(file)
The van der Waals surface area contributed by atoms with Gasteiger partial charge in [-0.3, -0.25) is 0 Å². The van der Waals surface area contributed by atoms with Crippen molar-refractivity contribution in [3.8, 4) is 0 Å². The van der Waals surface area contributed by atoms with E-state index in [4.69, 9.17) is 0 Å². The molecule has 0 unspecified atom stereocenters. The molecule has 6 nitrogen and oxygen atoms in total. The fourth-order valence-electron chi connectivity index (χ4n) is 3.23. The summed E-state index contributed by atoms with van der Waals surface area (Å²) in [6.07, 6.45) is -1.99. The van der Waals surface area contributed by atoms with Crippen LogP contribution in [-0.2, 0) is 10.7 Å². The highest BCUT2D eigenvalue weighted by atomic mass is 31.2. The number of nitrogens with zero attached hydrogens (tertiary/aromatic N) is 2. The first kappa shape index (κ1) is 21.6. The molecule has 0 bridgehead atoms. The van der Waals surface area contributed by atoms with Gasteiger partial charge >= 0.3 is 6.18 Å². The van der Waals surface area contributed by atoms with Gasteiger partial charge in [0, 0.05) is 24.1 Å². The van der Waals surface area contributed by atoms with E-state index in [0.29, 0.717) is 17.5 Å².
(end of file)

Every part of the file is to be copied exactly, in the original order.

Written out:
The van der Waals surface area contributed by atoms with Gasteiger partial charge in [-0.3, -0.25) is 0 Å². The van der Waals surface area contributed by atoms with Crippen molar-refractivity contribution in [3.8, 4) is 0 Å². The van der Waals surface area contributed by atoms with E-state index in [4.69, 9.17) is 0 Å². The molecule has 0 unspecified atom stereocenters. The molecule has 6 nitrogen and oxygen atoms in total. The fourth-order valence-electron chi connectivity index (χ4n) is 3.23. The summed E-state index contributed by atoms with van der Waals surface area (Å²) in [6.07, 6.45) is -1.99. The van der Waals surface area contributed by atoms with Crippen LogP contribution in [-0.2, 0) is 10.7 Å². The highest BCUT2D eigenvalue weighted by atomic mass is 31.2. The number of nitrogens with zero attached hydrogens (tertiary/aromatic N) is 2. The first kappa shape index (κ1) is 21.6. The molecule has 0 bridgehead atoms. The van der Waals surface area contributed by atoms with Gasteiger partial charge >= 0.3 is 6.18 Å². The van der Waals surface area contributed by atoms with Gasteiger partial charge in [0, 0.05) is 24.1 Å². The van der Waals surface area contributed by atoms with E-state index in [0.29, 0.717) is 17.5 Å².